A former San Joaquin County supervisor for District 1 from 2006-2018, Villapudua unsuccessfully ran for the same Assembly seat in 2018. Afterward, he made a one-year commitment to serve as CEO of the San Joaquin County Hispanic Chamber of Commerce, and he also became a partner in Western Pacific Truck School.
Villapudua said he wasn’t one to gather endorsements just to name drop, but he considered the SJFB’s support very important.
“To have the San Joaquin Farm Bureau endorsement, that’s something I want to brag about, because if you look at where we live, we live in a beautiful country,” he said. “Farm Bureau’s endorsement to me means a lot because in our community where we live, three out of every five jobs is ag-related. That’s humongous, that’s huge.”
Should Villapudua be elected, he said one of his goals is to educate his colleagues in the Capitol about the importance of agriculture and its contributions to the local, state and global economies.
Part of that educational process will involve water and its importance to agriculture and the economy overall. Any discussions of water will include flood control, groundwater recharge, ensuring the region has groundwater and ensuring residents have clean drinking water, he said.
“I want to make sure they understand the importance of our ag community, so I want to give folks from different parts of the state a tour of Assembly District 13 – not just see it on paper but literally to understand it,” Villapudua said.
Having met with San Joaquin County farmers over the year, he said they face a never-ending slew of regulations coming out of Sacramento that are prompting some to sell or go out of business.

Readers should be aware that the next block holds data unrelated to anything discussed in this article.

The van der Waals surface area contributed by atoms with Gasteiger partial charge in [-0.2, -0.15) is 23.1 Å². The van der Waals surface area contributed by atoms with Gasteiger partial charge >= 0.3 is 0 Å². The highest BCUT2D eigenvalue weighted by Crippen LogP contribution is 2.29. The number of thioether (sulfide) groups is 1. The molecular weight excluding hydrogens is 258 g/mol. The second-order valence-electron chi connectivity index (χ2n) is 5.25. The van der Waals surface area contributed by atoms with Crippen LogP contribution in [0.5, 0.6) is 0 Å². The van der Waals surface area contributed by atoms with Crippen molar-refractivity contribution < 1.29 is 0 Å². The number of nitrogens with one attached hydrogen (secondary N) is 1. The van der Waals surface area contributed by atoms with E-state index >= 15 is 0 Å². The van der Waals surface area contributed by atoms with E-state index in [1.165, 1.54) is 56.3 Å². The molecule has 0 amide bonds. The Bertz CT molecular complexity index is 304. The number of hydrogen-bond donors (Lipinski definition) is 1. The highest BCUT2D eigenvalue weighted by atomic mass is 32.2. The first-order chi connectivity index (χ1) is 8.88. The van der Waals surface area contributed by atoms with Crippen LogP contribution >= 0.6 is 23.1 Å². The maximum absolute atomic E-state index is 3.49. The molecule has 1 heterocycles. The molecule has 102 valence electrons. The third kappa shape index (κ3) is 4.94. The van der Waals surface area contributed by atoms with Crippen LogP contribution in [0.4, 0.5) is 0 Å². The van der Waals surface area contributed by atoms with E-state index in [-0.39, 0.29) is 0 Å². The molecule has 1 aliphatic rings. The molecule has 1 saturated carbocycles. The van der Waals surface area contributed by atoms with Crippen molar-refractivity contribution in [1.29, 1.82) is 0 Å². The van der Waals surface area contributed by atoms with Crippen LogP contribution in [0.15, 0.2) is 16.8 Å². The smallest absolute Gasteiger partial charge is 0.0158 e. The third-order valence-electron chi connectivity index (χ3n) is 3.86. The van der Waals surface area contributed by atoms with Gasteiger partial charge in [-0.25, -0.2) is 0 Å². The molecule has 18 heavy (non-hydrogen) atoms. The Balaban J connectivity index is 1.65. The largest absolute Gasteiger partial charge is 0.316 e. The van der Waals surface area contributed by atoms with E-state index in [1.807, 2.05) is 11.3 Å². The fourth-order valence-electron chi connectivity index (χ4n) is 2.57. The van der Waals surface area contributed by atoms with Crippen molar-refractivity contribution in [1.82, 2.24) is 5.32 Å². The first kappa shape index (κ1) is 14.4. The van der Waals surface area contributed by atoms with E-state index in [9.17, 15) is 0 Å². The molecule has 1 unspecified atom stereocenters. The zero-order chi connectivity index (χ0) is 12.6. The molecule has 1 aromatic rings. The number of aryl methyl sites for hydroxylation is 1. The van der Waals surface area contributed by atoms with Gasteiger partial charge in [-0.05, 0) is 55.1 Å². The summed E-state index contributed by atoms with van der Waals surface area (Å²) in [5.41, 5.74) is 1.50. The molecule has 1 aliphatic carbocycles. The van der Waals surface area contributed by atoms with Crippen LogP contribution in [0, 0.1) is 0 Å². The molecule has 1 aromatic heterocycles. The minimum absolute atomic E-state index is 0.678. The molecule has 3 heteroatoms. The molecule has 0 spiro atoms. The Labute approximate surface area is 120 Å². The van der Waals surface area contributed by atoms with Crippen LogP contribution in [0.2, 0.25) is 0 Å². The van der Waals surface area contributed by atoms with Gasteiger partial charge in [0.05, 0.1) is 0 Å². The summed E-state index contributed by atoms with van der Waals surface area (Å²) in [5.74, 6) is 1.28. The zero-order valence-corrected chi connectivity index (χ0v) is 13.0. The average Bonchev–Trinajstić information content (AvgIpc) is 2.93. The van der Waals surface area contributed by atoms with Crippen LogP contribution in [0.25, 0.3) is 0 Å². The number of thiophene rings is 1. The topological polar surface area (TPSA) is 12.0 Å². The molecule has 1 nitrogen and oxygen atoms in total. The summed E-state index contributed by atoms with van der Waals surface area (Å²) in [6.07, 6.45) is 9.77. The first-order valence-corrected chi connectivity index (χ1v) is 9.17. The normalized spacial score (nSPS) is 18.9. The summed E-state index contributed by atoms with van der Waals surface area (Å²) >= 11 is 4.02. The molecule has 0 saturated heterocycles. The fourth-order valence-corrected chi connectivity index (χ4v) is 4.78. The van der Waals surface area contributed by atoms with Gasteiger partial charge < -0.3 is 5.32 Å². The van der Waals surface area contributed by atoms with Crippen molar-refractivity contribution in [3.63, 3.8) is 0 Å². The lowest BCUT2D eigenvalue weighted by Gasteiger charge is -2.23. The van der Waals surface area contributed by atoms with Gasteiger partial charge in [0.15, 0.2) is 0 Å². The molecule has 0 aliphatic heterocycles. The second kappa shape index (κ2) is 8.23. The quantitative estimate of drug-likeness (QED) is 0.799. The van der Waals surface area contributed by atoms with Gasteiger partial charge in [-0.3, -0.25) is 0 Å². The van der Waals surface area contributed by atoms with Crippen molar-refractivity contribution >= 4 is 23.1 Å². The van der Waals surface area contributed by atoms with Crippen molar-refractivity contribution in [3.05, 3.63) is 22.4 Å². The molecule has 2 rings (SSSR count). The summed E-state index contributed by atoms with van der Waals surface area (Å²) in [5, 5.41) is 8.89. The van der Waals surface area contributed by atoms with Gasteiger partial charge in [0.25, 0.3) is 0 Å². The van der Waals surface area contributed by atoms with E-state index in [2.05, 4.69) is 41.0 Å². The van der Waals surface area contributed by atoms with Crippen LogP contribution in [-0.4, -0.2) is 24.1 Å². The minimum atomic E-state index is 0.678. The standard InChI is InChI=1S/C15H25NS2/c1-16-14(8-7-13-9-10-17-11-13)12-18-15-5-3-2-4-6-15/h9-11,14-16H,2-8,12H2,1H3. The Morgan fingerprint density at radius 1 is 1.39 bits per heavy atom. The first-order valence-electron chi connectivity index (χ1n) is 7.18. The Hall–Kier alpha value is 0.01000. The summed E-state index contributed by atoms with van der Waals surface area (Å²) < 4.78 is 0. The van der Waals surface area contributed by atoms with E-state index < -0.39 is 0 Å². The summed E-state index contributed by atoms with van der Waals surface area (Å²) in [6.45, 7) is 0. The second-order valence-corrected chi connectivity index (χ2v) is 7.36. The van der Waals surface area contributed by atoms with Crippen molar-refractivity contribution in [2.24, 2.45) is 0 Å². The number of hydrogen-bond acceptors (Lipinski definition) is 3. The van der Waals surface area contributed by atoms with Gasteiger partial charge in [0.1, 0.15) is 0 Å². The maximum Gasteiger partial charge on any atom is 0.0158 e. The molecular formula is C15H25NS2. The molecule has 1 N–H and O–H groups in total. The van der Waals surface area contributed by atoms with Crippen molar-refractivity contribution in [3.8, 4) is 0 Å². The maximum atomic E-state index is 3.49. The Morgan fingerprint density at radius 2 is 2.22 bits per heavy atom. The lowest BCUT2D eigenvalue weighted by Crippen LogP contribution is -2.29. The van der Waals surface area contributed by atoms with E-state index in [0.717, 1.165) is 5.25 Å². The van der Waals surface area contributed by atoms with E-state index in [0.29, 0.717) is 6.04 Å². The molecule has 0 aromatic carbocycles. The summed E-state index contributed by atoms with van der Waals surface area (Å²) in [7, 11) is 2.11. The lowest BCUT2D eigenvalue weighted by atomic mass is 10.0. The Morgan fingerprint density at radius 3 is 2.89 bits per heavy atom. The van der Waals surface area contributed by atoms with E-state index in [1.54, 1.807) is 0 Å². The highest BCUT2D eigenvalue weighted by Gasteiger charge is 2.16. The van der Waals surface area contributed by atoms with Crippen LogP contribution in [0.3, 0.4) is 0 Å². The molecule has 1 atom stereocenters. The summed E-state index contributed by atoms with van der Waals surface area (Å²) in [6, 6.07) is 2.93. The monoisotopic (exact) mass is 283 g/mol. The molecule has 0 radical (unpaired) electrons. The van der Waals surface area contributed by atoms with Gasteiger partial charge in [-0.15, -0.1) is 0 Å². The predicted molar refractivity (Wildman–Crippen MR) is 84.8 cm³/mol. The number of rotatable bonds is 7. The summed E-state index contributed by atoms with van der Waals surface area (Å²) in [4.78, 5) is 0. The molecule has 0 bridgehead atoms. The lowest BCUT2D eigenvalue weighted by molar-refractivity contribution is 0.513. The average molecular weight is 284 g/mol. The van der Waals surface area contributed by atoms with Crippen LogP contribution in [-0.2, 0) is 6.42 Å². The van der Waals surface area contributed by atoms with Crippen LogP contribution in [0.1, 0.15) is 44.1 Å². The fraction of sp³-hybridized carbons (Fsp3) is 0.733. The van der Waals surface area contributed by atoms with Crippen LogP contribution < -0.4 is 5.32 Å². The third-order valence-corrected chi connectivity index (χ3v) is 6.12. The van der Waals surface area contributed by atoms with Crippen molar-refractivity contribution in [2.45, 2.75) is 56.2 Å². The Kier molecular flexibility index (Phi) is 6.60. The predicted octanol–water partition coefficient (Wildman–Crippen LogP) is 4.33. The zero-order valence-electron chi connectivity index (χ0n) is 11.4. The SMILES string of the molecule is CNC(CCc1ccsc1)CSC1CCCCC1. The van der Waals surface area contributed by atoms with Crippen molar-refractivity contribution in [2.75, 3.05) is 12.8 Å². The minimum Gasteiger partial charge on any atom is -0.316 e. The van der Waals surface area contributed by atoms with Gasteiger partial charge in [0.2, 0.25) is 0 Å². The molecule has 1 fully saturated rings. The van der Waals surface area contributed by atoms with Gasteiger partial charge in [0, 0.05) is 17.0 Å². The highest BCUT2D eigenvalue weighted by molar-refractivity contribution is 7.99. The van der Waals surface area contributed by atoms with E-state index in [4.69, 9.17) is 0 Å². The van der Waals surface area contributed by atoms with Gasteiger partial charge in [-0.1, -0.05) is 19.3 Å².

“It’s always a constant battle,” he said. “We have to make sure we’re also fighting against regulations that are job killers, and we need to make sure we’re protecting our ag community from regulations.”
One of those is the governor’s recent executive order that would require zero-emission medium- and heavy duty trucks by 2045, where feasible.
“It will kill our economy,” Villapudua said. “We need to make sure our transportation is vibrant, even more so now as our economy is trying to uplift and get businesses open. We cannot be without our transportation economy now. The governor really needs to sit down with our trucking industry and understand how important it is.”
Strecker said it was refreshing to talk to Villapudua because it appeared his two years away from the supervisors has given him a different outlook.
“Now that he’s been in the private sector, it’s given him a good perspective on how businesses are being affected and hurt by this pandemic,” Strecker said. “He sees the importance of getting this economy back on track and starting to help our community and not just ag.”
Blodgett said the Endorsement Committee also factored in the sources of donations for both candidates.
“We’ve had experience with Carlos and Kathy, and both haven’t had a 100% record with Farm Bureau,” Blodgett said. “The big issue is where their campaign money is coming from. Carlos has been working with Jim Cooper and Adam Gray and has been reaching out to them and working with them to get donations. He’s bringing in funds (from donors) who are a lot more business friendly.”
Robert Rickman for Supervisor
Tracy Mayor Robert Rickman is running against Tracy Councilmember Rhodisia Ransom for San Joaquin County’s Fifth Supervisorial District seat, which is currently held by Bob Elliott. Last year, Elliott decided not to seek reelection to instead run for the District 12 Congressional seat currently held by Josh Harder. Elliott lost in the primary.
District 5 encompasses the southwest portion of the county and includes Tracy, Mountain House and a southern part of Manteca.
A California Highway Patrol sergeant, Rickman has served on the Tracy City Council since 2010 and has been mayor since 2016.
With his family on his mom’s side owning a dairy, Rickman said he was “deeply honored” to receive SJFB’s endorsement. His two teenage daughters are following the family ag tradition by being active in FFA and 4-H.
One of the top issues for the county is always water, including water storage and the proposed $16 million single-tunnel Delta Conveyance Project, Rickman said.